The “Back to Basics” Gatsby Dress
Fabric: Rayon (?) from Novato Estate Sale: The Return! - ~$.25
Pattern: Folkwear #214
Notions: Vintage collar (repurposed)
Year: c. early 1927
Time to complete: About 4 1/2 hours
First worn: September 2012
Wear again? Maybe?
Total Cost – $.25
After the past two years of doing the 1930s for the Gatsby Summer Afternoon, I decided to go back to where it all started and work with Folkwear #214. When I say “back to where it all started,” I don’t just mean my first Gatsby. Folkwear #214 is the first dress I sewed after taking a break for about ten years — the dress that gave me the motivation to start sewing a dress a week and start The Sew Weekly.
If you’re a regular Sew Weekly reader, you’ll recall that each year a lot of thought and time goes into picking and sewing my outfit for the Gatsby Summer Afternoon. I mean, seriously, I even held a bracket tournament for my pattern decision of 2010. This year, however, I’ve been way too busy to obsess over the event (see previous post about life getting in the way) and didn’t start sewing until the night before (this past Saturday). I had originally decided to sew a 1930s dress and even bought $40 worth of fabric at Stone Mountain and Daughter. But when I messed up on the bodice and realized I wasn’t really feeling that dress and fabric, I decided to start a search for a good 1920s pattern in my stash.
And this is the part of my post where I actually will talk about my previously mentioned “in-a-relationship-with” guy. Because I’m trying to get my house ready to sell, he’s been quite a dear in helping me tackle areas of my house that need a bit of work. My sewing room, for example. Let me just say that the first time he saw my sewing room, it was quite by accident (he meant to find the door to the garage and took a wrong turn). As he tells it, he just stood in the doorway for a few seconds and then muttered out loud “Oh. My. God.” And then backed out of the room. When he came upstairs he told me “I think I just saw your sewing room.” It was such a mess that I had basically abandoned it and had started sewing upstairs. Well, over the course of weeks, we’ve tackled it together and I’m happy to say that it’s quite clean right now.
Why does this all matter? Well it was Joe (that’s his name) that actually found this pattern for me. I hadn’t seen it since 2009! So yes, thank you Joe.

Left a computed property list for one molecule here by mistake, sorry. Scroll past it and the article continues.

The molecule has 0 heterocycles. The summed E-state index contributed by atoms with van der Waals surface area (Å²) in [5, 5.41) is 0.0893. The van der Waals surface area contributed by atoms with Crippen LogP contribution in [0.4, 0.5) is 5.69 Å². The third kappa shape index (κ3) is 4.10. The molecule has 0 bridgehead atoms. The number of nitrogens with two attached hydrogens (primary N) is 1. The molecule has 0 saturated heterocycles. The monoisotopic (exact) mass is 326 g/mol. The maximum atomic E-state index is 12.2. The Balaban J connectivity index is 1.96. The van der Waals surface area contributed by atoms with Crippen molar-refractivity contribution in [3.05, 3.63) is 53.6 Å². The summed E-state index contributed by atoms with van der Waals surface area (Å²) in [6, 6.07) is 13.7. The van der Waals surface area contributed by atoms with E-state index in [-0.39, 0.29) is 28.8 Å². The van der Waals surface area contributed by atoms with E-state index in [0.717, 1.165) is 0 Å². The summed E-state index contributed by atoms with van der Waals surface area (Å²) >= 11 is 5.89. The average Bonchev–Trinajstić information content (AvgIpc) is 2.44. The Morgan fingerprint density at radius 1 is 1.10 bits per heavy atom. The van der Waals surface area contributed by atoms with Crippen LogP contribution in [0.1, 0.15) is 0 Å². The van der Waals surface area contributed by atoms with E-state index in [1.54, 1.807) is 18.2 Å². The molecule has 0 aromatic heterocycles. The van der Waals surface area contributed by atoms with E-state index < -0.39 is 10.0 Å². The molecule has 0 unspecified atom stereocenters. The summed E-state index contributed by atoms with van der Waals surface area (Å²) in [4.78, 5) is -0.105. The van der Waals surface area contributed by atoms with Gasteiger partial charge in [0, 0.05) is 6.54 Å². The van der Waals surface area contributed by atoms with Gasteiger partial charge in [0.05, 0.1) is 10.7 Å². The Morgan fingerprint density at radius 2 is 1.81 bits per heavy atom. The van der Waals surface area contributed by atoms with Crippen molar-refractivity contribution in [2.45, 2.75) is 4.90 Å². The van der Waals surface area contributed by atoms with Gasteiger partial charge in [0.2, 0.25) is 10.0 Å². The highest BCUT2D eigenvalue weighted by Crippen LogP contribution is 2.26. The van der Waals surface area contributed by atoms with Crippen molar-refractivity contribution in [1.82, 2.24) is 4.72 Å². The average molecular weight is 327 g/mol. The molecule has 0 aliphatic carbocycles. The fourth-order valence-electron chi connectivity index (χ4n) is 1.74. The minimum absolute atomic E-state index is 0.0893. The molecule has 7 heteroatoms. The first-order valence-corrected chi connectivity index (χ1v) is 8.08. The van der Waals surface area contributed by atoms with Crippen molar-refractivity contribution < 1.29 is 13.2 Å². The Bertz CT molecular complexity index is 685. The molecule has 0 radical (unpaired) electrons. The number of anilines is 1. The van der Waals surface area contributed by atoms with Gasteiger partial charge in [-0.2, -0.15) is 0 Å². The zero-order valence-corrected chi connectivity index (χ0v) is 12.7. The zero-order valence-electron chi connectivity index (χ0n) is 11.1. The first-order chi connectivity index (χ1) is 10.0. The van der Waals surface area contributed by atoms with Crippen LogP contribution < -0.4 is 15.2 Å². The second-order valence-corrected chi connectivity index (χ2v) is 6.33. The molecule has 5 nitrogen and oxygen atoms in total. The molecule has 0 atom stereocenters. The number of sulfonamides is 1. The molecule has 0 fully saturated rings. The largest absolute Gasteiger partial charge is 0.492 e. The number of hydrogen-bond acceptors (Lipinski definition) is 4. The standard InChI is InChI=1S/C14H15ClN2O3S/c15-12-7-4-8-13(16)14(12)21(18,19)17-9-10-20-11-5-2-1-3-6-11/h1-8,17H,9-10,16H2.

The fabric was perfect for this dress and was a steal of $.25 from the Great Novato Estate Sale of 2011. While it isn’t truly vintage — my guess is that it’s from the 1980s, it has a perfect 1920s print. The lace collar was a purchase from Lacis, I believe, that I originally used when making my friend’s Krissy dress from our first Gatsby. I also used Folkwear #214 for her dress. Here’s a shot of us from 2009.
The Gatsby Summer Afternoon was quite a different experience this year. For one, I actually danced! And, like last year, I just brought a simple picnic. I wanted to make it all as effortless as possible. Considering that I actually quite liked my outfit, it sort of makes me think I should always just do it all at the last minute.
And another nice treat was that we camped our picnic right next to Loran and her friend, Angie’s, picnic. They did an AMAZING JOB on their spread and I firmly believe that they should have taken home the prize for best small picnic. I don’t want to steal her thunder and post too many pictures of their picnic, but I just have to share this gorgeous one:
Robbed!, I say!
And because I can’t write this much about Joe and not include a picture of us, he we are. If you notice that his bow-tie and pocket square look very nicely coordinating, it’s because I made them from fabric from my dress — which I have to say was his idea, not mine. And there you go.